The Democrats are set to take over the House after making major gains during the midterms. And House Minority Leader Nancy Pelosi is the unequivocal leader of congressional Democrats, so she should be a shoo-in to be elected as speaker of the House, right? Not exactly.
"I want to see everyone who has held up their hand to say they are running. I want to see what their resume or bio says and do due diligence, and I'll make a decision after I go through that process," said newly elected Congressman Harley Rouda.
Pelosi may be the leader, but she's also one of the most polarizing figures in Washington, not just with Democrats and Republicans, but also within the Democratic Party itself.
Critics say she's not the future of the party. After all, she is 78 years old and has been in Congress since 1987. In that time, Pelosi rose through the party and eventually served as speaker from 2007-2011.
And she represents San Francisco. Democrats have been called the "coastal elites" who are unable to relate to the middle part of the country. Some in the party feel her speakership would be more of the same, a philosophy that kept Democrats out of the majority in the last five elections.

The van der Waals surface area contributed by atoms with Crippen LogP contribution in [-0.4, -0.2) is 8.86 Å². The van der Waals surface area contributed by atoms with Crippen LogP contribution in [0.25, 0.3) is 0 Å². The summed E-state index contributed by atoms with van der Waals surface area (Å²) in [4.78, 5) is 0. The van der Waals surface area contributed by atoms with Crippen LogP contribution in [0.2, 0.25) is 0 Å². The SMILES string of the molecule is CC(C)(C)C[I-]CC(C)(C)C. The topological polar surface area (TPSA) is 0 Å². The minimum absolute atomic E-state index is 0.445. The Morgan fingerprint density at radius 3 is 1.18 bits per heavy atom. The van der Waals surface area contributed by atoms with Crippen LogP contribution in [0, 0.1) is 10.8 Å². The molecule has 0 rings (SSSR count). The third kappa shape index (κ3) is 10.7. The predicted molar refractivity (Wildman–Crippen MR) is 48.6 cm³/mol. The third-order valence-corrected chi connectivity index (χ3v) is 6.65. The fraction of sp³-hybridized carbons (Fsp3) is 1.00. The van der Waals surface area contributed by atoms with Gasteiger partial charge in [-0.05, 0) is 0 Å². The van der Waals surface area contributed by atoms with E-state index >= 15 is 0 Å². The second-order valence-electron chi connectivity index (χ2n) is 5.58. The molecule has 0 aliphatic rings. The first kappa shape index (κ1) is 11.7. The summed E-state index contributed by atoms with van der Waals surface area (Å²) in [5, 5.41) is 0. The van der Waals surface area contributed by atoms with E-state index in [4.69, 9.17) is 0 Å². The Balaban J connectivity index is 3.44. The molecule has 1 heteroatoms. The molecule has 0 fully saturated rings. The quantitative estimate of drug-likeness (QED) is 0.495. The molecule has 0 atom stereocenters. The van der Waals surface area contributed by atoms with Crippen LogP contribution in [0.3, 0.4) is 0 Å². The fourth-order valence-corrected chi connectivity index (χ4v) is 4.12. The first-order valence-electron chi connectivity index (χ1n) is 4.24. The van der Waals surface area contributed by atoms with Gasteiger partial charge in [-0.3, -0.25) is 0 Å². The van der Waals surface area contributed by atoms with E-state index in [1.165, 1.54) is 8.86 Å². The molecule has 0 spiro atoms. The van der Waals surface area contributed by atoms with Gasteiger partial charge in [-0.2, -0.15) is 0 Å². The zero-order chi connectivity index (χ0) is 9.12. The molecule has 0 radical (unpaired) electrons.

She's also the Republicans' boogeyman.
She has been used as a motivator to get Republicans to the polls. Republican candidates have run against her as intensely as they've run against their actual opponent. A recent CNN poll showed among Democrats and Democratic-leaning independents, 44 percent support Pelosi and 46 percent say they'd prefer another Democrat. And because of that, many Democrats campaigned on the promise they wouldn't support her.
Still, Pelosi has a long resume as to why Democrats should trust her. She's largely responsible for the passage of the Affordable Care Act, one of the main issues Democrats ran on in this election. She's known as a strong woman who gets things done, whether it be fundraising or negotiating. Leader Pelosi also has a personal relationship with the president that could help push the Democratic agenda forward in the next Congress.
A handful of Democrats say they won't support her. If the number grows, Pelosi's speakership would be in jeopardy. She'll need 218 votes to take the gavel back. No candidate has emerged to take on the leader. Elections will be held in a closed-door caucus meeting Nov. 28, but those results aren't binding. The official vote will be after the next Congress is sworn in. The winner only needs a simple majority of the vote to become speaker.